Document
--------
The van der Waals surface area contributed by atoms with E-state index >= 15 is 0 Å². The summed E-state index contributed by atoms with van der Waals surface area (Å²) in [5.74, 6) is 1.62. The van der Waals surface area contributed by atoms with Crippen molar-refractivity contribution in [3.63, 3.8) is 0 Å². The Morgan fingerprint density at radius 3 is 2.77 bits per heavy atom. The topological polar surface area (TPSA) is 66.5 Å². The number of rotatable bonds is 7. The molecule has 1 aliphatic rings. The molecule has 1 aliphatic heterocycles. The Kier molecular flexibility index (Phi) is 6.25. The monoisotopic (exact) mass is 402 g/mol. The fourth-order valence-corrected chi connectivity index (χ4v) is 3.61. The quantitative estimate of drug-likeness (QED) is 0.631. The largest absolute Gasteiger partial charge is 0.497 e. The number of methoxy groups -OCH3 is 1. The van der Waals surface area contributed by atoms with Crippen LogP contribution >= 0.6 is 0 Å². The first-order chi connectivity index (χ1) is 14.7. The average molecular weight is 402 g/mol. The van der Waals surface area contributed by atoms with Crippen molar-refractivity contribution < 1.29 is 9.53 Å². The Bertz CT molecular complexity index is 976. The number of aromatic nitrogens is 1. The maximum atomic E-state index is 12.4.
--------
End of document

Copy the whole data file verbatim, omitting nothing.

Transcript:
The van der Waals surface area contributed by atoms with E-state index >= 15 is 0 Å². The summed E-state index contributed by atoms with van der Waals surface area (Å²) in [5.74, 6) is 1.62. The van der Waals surface area contributed by atoms with Crippen molar-refractivity contribution in [3.63, 3.8) is 0 Å². The Morgan fingerprint density at radius 3 is 2.77 bits per heavy atom. The topological polar surface area (TPSA) is 66.5 Å². The number of rotatable bonds is 7. The molecule has 1 aliphatic rings. The molecule has 1 aliphatic heterocycles. The Kier molecular flexibility index (Phi) is 6.25. The monoisotopic (exact) mass is 402 g/mol. The fourth-order valence-corrected chi connectivity index (χ4v) is 3.61. The quantitative estimate of drug-likeness (QED) is 0.631. The largest absolute Gasteiger partial charge is 0.497 e. The number of methoxy groups -OCH3 is 1. The van der Waals surface area contributed by atoms with Crippen LogP contribution >= 0.6 is 0 Å². The first-order chi connectivity index (χ1) is 14.7. The average molecular weight is 402 g/mol. The van der Waals surface area contributed by atoms with Crippen molar-refractivity contribution < 1.29 is 9.53 Å². The Bertz CT molecular complexity index is 976. The number of aromatic nitrogens is 1. The maximum atomic E-state index is 12.4.